Focus on Asia – the regionalization challengeMarch 6, 2013
There are clear opportunities to pursue across many Asian markets, but a range of challenges is inherent within them too.
Establishing operations in Asia is changing
Foreign investment into Asia has continued to increase substantially from outside multinationals. Traditionally, companies have set up their operations in Asia on a stand-alone local country operations basis.
That is now changing. More companies are now looking to regionalize their supply chains to capitalize on market opportunities, streamline costs and simplify their operations in response to greater competition and tougher macro economic conditions.
“Companies find it makes a lot of sense to work in a centralized and harmonized way – coordinating supply chains and procurement, taking advantage of tax efficiencies – even if specific countries have their own tax-specific hurdles,” says Edvard Rinck, a Partner in Tax Effective Supply Chain Management (TESCM) at Ernst & Young China.
“Coordination may be harder to achieve because of local logistics challenges and the limited resources of tax administrations to respond to taxpayers’ issues.”
Which challenges are companies up against?
Effective treasury strategies deliver cash to fund regionalized growth, but are limited by the foreign exchange control regulations in many Asian countries.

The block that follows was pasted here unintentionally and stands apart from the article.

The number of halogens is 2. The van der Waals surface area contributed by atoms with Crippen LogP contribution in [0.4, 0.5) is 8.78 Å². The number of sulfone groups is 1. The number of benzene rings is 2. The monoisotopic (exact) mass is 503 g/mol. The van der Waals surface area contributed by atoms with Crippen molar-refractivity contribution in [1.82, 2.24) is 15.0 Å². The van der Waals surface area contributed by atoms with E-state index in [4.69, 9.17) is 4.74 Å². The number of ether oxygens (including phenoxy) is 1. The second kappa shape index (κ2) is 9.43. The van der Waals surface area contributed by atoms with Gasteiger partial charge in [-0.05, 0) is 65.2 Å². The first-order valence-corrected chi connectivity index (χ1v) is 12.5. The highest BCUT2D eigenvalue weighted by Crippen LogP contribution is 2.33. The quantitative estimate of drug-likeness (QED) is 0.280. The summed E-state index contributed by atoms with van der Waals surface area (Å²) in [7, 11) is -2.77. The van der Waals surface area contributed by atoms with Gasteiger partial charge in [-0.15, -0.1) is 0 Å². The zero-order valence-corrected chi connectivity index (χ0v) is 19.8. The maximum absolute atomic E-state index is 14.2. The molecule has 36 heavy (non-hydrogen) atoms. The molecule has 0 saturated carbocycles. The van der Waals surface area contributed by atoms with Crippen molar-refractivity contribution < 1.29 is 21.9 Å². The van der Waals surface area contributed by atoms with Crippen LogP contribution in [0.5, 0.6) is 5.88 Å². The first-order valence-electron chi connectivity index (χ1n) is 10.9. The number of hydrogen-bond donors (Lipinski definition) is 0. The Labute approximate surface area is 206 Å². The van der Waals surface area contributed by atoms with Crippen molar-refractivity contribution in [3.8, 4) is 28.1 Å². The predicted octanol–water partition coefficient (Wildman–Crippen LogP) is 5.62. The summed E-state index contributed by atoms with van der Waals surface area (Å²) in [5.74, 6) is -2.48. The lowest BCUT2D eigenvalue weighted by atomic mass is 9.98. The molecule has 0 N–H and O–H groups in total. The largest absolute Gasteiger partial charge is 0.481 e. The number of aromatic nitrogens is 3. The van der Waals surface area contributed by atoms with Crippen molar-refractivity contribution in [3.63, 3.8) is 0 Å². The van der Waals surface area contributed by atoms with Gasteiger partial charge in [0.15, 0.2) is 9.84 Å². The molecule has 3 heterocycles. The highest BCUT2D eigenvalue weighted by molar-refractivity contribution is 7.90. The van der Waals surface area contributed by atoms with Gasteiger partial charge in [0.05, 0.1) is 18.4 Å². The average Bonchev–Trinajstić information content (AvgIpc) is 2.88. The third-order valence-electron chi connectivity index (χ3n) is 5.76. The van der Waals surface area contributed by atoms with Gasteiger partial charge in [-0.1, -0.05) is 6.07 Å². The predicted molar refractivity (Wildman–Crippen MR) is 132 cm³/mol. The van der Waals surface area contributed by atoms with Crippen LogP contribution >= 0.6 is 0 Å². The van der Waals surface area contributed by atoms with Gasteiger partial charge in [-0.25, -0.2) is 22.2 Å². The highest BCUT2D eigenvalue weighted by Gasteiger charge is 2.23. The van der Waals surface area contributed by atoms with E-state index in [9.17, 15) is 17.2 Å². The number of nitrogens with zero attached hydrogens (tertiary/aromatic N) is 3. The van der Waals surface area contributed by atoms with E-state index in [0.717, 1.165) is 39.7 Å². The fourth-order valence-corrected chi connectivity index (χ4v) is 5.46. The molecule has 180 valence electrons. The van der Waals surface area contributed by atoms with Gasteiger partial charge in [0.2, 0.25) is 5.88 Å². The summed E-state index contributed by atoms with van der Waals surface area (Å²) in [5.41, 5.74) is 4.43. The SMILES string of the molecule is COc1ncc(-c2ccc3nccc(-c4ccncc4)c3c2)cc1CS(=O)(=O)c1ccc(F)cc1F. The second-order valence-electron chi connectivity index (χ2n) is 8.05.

“Companies are asking themselves how they can practically manage the regional treasury functions due to these regulations,” says Matthew Andrew, Ernst & Young’s Asia Pacific Tax Effective Supply Chain Management Leader. “In this way, treasury considerations are driving regionalized supply chain initiatives.”
Transfer pricing is another key problem area for companies in Asia. “Even though they may broadly follow OECD guidance on transfer pricing, some tax authorities in Asia are taking varying approaches to practically applying and auditing such matters,” says Andrew.
“Other practical challenges of regionalizing a supply chain include non-resident VAT/GST registration, where even registering an offshore Principal for VAT/GST in some ASEAN countries will create a taxable presence for corporate income tax purposes.”
New transfer pricing approaches
Many Asian countries are adopting transfer pricing approaches from other markets. Exit charges, where local tax authorities try and secure arm’s length compensation from companies for moving functions and responsibilities to other countries, is one example that has recently emerged.
At the same time, there is growing pressure from some Asian markets to challenge commonly applied international standards when it comes to transfer pricing. The Indian Government has, for example, recently condemned the use of the OECD Transfer Pricing Guidelines by the UN, proposing instead the UN develop an alternative that benefits developing countries.
However, the UN protocols are more complex, which introduces additional challenges for companies. Furthermore, varying local requirements on transfer pricing often means that standard documentation won’t work, raising further complications.
All told, there are clear opportunities to pursue across many Asian markets, but a range of challenges is inherent within these too.
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